THE BLOG
03/04/2014 12:55 pm ET Updated May 04, 2014

I'm Calling a Mulligan on the American Church

A mulligan is not exactly a second chance, but the removal of the first instance without penalty. American Christianity is in the slumps. We are losing members because of our anti-gay stance, our anti-science stance, and our anti-sex stance not to mention our long history of abuses and current trend of supporting the worse sort of laws. Don't get me wrong; I do not believe the Church needs to bow to the standards of the age, but there is something about just how stupid we've been about holding to past superstitions and attempting to force these medieval mores upon a modern society. Plus, we have a really poor record of being Christ-like when it comes to the poor, minorities, women, and others we just do not like.

So, I want to call a mulligan on American Christianity. I want to go all the way back to the time Christians first attempted to settle the already settled land. The Church will now stand against diseased charity, against the beginning of the African-slave trade, against forced conversions. This will give us something of a moral authority when we preach that Grace is the heart of Christianity. It would be great to retain the moral authority against the changing tides of time by not having used Scripture to justify the attempted enslavement and genocide of an entire people.

I mean, people are using Scripture to harm people even today, just like they did to justify the slave trade, oppressing women, and wars. Maybe if we started off right, we wouldn't have formed this habit.

Perhaps if we could do it again, American Christians wouldn't create Fundamentalism when Darwinism finally reached our shores. A mulligan would prevent great minds from retreating into subjective literalism where their brains atrophied. Maybe if they thought through these things we wouldn't have modern-day advocates of a Christian Sharia law like those we see in Kansas, Arizona, and across the Deep South. Christians wouldn't propose "biology" books suggesting Isaiah wrote about pterosaurs. Rather, American Christians would take a cue from their European counterparts, such as Georges Lemaître, and explore science. Or, like John Polkinghorne, they may explore science and faith. Simply put, Bill Nye would be quoted in American Churches while Ken Ham chided as in need of Jesus.

Likewise, we'd demand our pastors and ministers to be trained at qualified institutions. We'd demand of ourselves the ability to provide some sort of reason in accounting for our faith. No more faith healers, plagiarists, or prosperity preachers.

I'd like to call a mulligan on the American Church and Civil Rights. By the 1960's, Mainline denominations were marching in protest against segregation laws, but even today many of those same denominations remain segregated. Had we started with the idea that all people, regardless  of color or economic class, were equally the children of God, we wouldn't have to have white denominations and black denominations. We wouldn't force the poorer to sit at the back of the Church and non-whites to meet someplace else. American Christians would have insisted that the promises enshrined in the Declaration of Independence were extended to all men, and women, because all were created equal before God. At no point would history lay at our feet the cause of injustice, unlike that which we remember today.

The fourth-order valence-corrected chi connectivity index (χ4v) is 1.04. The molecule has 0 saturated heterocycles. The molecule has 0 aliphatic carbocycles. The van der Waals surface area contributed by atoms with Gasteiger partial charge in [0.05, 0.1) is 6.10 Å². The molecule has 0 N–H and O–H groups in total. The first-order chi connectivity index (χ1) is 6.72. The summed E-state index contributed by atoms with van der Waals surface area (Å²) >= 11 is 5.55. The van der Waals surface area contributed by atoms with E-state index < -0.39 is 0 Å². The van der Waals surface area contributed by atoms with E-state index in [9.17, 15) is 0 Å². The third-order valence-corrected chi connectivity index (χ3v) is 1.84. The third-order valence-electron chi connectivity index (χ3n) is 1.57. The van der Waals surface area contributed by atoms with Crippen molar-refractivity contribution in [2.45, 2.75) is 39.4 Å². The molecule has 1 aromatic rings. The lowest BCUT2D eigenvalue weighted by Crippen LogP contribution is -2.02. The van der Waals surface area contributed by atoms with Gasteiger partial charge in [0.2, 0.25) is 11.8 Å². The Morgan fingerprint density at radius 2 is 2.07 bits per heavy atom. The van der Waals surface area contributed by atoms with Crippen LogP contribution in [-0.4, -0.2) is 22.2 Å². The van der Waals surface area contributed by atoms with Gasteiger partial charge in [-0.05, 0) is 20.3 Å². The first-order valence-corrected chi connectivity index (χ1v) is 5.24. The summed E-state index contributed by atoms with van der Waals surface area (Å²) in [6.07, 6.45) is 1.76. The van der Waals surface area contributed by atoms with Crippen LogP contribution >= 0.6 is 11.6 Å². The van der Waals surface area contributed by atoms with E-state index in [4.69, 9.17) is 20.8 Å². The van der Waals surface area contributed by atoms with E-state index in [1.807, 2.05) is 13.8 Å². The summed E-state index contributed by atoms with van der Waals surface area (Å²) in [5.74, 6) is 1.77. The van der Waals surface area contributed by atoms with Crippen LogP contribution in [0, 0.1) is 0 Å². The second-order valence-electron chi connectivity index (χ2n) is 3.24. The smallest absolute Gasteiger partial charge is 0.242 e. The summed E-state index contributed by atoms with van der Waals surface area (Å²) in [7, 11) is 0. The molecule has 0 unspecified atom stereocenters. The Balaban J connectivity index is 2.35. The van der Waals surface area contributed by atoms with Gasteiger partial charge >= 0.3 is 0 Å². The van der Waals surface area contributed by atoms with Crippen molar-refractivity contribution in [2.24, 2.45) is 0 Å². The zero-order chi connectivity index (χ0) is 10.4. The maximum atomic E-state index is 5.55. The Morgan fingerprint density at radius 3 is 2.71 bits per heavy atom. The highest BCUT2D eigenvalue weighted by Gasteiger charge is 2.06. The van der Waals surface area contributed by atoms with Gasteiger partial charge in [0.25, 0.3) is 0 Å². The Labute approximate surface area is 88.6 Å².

I'd call a mulligan on the rampant and radical individualism supported by a great swath of American Christians. We have forgotten the covenantal system of Scripture. We are not alone, but with God and the Church. We would focus on building and promoting communities, and not just our own. A mulligan would stop the rather false idea that we can pull ourselves up by our own bootstraps. We would employ biblical election, a direct challenge to individualism, to support the idea we need raise the tide for all ships, to support the idea that we are all in this together - to suggest that if one falls, we all fall.

American patriotism would not be a tenet of Christianity. The American flag would not be in the sanctuary. We would not suggest you must be a Christian like us in order to be a real American. Rampant consumerism would never exist under our mulligan. Christianity and capitalism would not be confused. Rather than false promises of unending wealth provided to you by the First Bank of Heaven, Matthew 25 would be the creed of American Christians. Out with the flag and the bank and in with the poor, the sick, and the imprisoned. Of course, we'd have to get rid of easy beliefism, something that has given rise to both of these modern heresies.

Maybe we could call a mulligan on how we evangelize. So we have forced conversion on anyone at the start, but what would this mean today? Instead of using the fear of hell, the image of a wrathful God, and one of an American Jesus to bludgeon people into the Church walls, we would live to serve and by our love to others they would know us. When they know us, they would know our mulliganed American Church history. It is a history where we prevented slavery, fought for civil rights, and remained in loyal opposition to our Government, caring more for God than the favor of powerful individuals. Our history would be one where we would be quiet more often than we spoke, where we studied more than we preached, where we served more than we took. If they knew all of this history, then maybe they would know that we loved and by our loved they would know we are Christians.

A mulligan is impossible in the real world; so maybe we can just start treating people better and hope they forgive us.